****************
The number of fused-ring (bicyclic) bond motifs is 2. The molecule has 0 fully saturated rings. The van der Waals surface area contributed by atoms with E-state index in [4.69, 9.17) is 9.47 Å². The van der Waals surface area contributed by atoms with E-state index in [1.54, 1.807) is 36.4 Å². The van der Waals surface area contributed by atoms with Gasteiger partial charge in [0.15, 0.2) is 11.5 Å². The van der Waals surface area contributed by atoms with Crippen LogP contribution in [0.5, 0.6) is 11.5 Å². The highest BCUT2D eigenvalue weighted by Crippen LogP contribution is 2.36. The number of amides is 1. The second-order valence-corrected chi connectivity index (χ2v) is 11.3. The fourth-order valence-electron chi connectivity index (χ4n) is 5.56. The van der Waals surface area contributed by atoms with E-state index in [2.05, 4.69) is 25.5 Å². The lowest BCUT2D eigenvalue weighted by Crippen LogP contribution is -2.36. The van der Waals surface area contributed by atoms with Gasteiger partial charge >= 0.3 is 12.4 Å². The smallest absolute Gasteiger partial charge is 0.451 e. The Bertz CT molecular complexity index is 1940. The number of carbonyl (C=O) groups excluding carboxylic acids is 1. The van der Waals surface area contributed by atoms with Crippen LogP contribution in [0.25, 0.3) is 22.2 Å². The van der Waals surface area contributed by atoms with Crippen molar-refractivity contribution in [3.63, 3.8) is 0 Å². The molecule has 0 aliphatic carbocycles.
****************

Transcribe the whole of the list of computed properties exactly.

The number of fused-ring (bicyclic) bond motifs is 2. The molecule has 0 fully saturated rings. The van der Waals surface area contributed by atoms with E-state index in [4.69, 9.17) is 9.47 Å². The van der Waals surface area contributed by atoms with E-state index in [1.54, 1.807) is 36.4 Å². The van der Waals surface area contributed by atoms with Gasteiger partial charge in [0.15, 0.2) is 11.5 Å². The van der Waals surface area contributed by atoms with Crippen LogP contribution in [0.5, 0.6) is 11.5 Å². The highest BCUT2D eigenvalue weighted by Crippen LogP contribution is 2.36. The number of amides is 1. The second-order valence-corrected chi connectivity index (χ2v) is 11.3. The fourth-order valence-electron chi connectivity index (χ4n) is 5.56. The van der Waals surface area contributed by atoms with E-state index in [2.05, 4.69) is 25.5 Å². The lowest BCUT2D eigenvalue weighted by Crippen LogP contribution is -2.36. The van der Waals surface area contributed by atoms with Gasteiger partial charge >= 0.3 is 12.4 Å². The smallest absolute Gasteiger partial charge is 0.451 e. The Bertz CT molecular complexity index is 1940. The number of carbonyl (C=O) groups excluding carboxylic acids is 1. The van der Waals surface area contributed by atoms with Crippen LogP contribution in [0.25, 0.3) is 22.2 Å². The van der Waals surface area contributed by atoms with Crippen molar-refractivity contribution in [3.63, 3.8) is 0 Å². The molecule has 0 aliphatic carbocycles.